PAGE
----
Sen. John Edwards, D-N.C., and Rep. David Price, D-N.C., sent a letter to the NRC on Friday, questioning the Dec. 21 ruling. The decision came while the Atomic Safety and Licensing Board, a division of the NRC, is still debating whether additional storage at CP&L's Shearon Harris Nuclear Power Plant poses any environmental safety risks.
"The 'no significant hazards' finding by the NRC staff appears to turn on the very issues that are still pending before the (ASLB)," the letter states. "We understand that NRC regulations permit it to approve a license amendment prior to the conclusion of the proceedings before the ASLB. We think it would be helpful, however, for the NRC to more fully explain the rationale behind these regulations."
The NRC decided to allow CP&L to open two existing nuclear waste storage pools at the power plant, located in Wake County.
Price press secretary Thomas Bates said the impetus for the letter stemmed from residents' concerns about the NRC's ruling. "We've been working all along with our constituency to ensure facilitation of public participation," Bates said.
The proposal to open two existing cooling pools, which would make the plant the largest storage facility in the country for high-level nuclear waste, is causing concern among Orange County officials. The county is worried that a nuclear accident could potentially affect a 50-mile radius, which includes Chapel Hill. The county has appealed the NRC's decision and the full commission will review the case.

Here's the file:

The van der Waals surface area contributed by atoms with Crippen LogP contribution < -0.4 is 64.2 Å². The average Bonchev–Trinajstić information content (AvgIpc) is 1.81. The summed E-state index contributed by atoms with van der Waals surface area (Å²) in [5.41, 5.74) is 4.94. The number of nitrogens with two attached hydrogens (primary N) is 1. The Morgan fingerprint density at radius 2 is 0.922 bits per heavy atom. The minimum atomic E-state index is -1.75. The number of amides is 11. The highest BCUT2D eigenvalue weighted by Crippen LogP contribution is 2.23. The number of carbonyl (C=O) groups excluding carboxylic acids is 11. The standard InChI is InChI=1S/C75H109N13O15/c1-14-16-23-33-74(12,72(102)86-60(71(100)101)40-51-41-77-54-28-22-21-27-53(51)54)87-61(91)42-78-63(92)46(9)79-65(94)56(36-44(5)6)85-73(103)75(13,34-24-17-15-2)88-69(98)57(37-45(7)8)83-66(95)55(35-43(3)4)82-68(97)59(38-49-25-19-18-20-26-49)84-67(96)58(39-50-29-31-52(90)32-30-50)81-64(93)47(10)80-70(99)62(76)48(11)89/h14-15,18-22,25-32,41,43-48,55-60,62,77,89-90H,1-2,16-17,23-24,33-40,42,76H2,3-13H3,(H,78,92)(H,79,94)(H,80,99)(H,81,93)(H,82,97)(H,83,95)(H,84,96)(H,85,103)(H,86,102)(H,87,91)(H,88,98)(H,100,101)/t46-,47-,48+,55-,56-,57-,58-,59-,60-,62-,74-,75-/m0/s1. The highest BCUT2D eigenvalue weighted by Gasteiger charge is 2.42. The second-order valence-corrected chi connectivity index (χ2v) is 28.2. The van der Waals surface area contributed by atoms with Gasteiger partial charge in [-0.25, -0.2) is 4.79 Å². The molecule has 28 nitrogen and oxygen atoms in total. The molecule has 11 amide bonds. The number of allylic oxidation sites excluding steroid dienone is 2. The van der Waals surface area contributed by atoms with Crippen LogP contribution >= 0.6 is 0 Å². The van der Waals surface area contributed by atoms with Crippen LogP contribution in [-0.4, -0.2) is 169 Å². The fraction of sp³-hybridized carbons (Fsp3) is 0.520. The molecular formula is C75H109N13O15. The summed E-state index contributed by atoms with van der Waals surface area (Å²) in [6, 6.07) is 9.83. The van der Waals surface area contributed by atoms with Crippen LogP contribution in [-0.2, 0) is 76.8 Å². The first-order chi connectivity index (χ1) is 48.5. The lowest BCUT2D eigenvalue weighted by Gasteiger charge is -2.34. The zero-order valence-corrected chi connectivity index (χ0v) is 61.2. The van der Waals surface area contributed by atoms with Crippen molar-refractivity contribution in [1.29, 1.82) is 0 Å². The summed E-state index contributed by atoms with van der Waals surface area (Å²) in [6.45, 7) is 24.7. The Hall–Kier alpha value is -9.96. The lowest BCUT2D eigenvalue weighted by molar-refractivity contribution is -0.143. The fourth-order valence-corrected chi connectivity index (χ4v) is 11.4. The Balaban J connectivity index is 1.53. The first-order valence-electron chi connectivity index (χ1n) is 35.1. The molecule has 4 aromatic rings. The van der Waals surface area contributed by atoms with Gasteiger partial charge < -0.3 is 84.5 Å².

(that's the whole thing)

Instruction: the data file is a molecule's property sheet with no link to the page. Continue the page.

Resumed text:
Orange County Commissioner Steve Halkiotis said the NRC's ruling was based on pressures from CP&L. "I'm very disappointed but not surprised because of the NRC's past track record and connection to the industry," he said in a news release.
But CP&L spokesman Mike Hughes said the decision was made after a full scientific inquiry.
"This is hardly a rubber stamp -- a rubber stamp doesn't take two years or as many scientists and documentation this process involved," he said. "Just because (the NRC) reached a decision that's unpopular, that doesn't mean it should be discarded."
Jim Warren, director of the grassroots environmental group N.C. Waste Awareness and Reduction Network, contends the ruling could compromise the decision of the ASLB.